SCOTUS Rules Jerusalem-Born Citizens Can’t Have Israel On Passports

U.S. Supreme Court rules that Israel is not allowed to be listed as place of birth on passports of Jerusalem -born citizens.

American passport

The United States Supreme Court struck down a disputed law on Monday that deemed it unconstitutional for Jerusalem-born Americans to list Israel as their place of birth on their passport. The historic 6-3 ruling is an important landmark decision for the Obama administration in not only dictating the president’s authority over foreign policy affairs, but also establishing the U.S.’s role as a neutral peacemaker in the Israeli-Palestinian conflict.

Justice Scalia gave the dissenting opinion and said the interpretation that the word Jerusalem on a passport is equivalent to recognizing Israel’s claims over the city was a "leap worthy of the Mad Hatter.

"The Jerusalem passport law has nothing to do with recognition," Scalia said.

The original policy enforced by Democratic and Republican presidents alike was for Americans born in Jerusalem to simply list “Jerusalem” as their place of birth without adding “Israel.”

The basis for this policy was so the U.S. would not takes sides in the ongoing conflict.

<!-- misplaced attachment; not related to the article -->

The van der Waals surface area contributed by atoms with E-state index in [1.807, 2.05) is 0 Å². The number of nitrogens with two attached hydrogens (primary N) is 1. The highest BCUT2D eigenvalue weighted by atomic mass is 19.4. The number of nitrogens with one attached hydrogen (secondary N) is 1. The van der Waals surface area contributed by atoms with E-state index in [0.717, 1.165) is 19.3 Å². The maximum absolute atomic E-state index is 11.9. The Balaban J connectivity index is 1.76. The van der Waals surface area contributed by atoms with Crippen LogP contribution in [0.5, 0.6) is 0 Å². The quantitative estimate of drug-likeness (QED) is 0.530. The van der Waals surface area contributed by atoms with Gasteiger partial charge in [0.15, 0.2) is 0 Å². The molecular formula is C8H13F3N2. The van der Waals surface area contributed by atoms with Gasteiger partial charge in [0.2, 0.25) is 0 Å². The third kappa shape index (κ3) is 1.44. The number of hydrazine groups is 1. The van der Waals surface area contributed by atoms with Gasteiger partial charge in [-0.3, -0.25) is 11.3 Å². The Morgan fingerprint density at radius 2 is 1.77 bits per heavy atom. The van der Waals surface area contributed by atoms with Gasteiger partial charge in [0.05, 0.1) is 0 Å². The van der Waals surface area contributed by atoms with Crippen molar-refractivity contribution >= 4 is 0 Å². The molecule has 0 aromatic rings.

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Yet in 2002, Congress passed the Foreign Relations Authorization Act, requiring the U.S. government to state “Jerusalem, Israel” on all passports of Jerusalem-born American citizens.

Former President George W. Bush ignored this ruling, claiming the president has sole authority in recognizing when a foreign country has control over land. President Obama has continued with this decision.

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But the parents of a Jerusalem-born 12-year-old boy, Menachem Zivitofsky, sued, demanding the president comply with the Congressional law.

"I am an Israeli and I want people to know that I am glad that I am an Israeli, and that I am not embarrassed by the fact that I am an Israeli,” Zivitofsky told reporters after the court hearing.

The State Department argued, however, that upholding the law would cause “irreversible damage” to America’s capability in influencing the region’s peace process.

Nabil Abu Rdaineh, spokesman for Palestinian President Mahmoud Abbas, told Reuters:

"This is an important decision which accords with international resolutions and the resolutions of the U.N. Security Council and General Assembly. This is a clear message that Israel occupies East Jerusalem as well as the West Bank and Gaza Strip."

But Jerusalem Mayor Nir Barkat responded to the ruling, calling on Obama to publicly declare Jerusalem the capital of Israel.

“In days like these, when anti-Semites are trying to raise their heads and the BDS – which supports Hamas' positions – endangers world peace and denies Israel's right to exist, we expect the U.S. to strengthen Israel and recognize Jerusalem as its capital.”

Today's court decision marks an achievement in the U.S.'s growing momentum in recognizing Palestine as a state and further backlash against Israel for not doing so. 

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